Blue Ridge

“Trees and Waterfalls”

Our morning started with a delicious breakfast prepared by our hardworking leaders!

We traveled to Joyce Kilmer Memorial Forest and met Gary Kauffman, a botanist with the US Forest Service. He led us around the trail and into the old growth forest. Along the way, he shared a wealth of information with us about all the plants inhabiting the forest. Our two plus miles took us a few hours as we learned about all the greenery and such along the trail. He shared his passion and his poetry with the group. We were all in awe over the huge Tulip Poplar Trees which are estimated to be between 400 and 500 years old. It was an amazing feeling to be standing among such history and consider what all has happened in the world during the lifetime of these giants.

Man holding plant in forest

Learning about liverworts from botanist Gary Kauffman.

Group of people circling large trees with their arms

How many teacher armspans in circumference is a 500-year-old tree?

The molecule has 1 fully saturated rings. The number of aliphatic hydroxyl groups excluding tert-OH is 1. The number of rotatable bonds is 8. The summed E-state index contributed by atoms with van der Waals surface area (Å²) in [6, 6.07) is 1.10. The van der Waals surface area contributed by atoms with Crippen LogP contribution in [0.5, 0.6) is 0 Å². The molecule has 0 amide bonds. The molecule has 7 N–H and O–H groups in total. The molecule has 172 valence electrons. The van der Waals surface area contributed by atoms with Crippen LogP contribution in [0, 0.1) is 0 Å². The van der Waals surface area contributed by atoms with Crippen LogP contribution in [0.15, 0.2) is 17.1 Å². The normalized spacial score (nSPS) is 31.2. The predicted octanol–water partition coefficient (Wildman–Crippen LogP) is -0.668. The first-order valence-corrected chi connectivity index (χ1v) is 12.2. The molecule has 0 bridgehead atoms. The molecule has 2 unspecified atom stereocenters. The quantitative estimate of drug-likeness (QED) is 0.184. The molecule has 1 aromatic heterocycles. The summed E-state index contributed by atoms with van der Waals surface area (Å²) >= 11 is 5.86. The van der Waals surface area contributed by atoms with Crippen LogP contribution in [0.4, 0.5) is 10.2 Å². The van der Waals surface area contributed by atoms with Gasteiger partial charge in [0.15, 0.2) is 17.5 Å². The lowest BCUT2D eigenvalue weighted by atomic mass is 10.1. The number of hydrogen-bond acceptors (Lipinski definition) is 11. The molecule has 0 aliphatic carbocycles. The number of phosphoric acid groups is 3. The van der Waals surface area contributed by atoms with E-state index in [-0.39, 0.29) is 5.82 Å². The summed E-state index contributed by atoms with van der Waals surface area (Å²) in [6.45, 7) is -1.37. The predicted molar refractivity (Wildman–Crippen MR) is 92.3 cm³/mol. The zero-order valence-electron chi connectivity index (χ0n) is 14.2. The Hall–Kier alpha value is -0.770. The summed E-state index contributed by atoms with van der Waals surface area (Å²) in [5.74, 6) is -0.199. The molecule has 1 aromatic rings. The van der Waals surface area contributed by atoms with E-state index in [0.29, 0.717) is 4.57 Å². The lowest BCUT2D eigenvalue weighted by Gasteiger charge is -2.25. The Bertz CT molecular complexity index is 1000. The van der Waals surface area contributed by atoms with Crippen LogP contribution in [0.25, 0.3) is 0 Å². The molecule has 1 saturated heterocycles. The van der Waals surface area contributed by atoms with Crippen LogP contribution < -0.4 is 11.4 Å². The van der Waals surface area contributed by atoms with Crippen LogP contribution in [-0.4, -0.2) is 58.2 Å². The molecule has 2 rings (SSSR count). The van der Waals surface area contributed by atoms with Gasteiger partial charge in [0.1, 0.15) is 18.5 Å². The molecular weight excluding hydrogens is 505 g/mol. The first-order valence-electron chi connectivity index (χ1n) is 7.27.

After lunch, we hiked to Yellow Creek Falls. The trail took us along the creek and we enjoyed the sounds and sights of the meandering water. As we approached the top, we all took in the beauty of the rushing water of the first large fall. We sat and spent time reflecting on the week as it comes to a close. We were challenged to a “writing marathon” while we sat by the waterfall. We each took at least a half hour to free write with intentionality. In addition to writing, we had the opportunity to spend time in the water and sitting on the rocks chatting about our Blue Ridge experience.

Three people sitting at the edge of a pool at the base of a waterfall.

Wendy, Amy and Stephanie chatting by Yellow Creek Falls.

We returned to the yurts and ate dinner together. We spent the rest of the evening and into the night sharing with each other the highlights of our trip. We enjoyed our last night together and appreciated the time to build on relationships that have formed during this unique experience. We do not want to lose the connections with one another as we go back to “normal life” tomorrow. The changes that we intend to make both personally and professionally will be strengthened by our networking with one another. A campfire and stargazing on this beautiful night capped off the whole trip. It is bittersweet — we don’t want to leave, but we are ready to go home.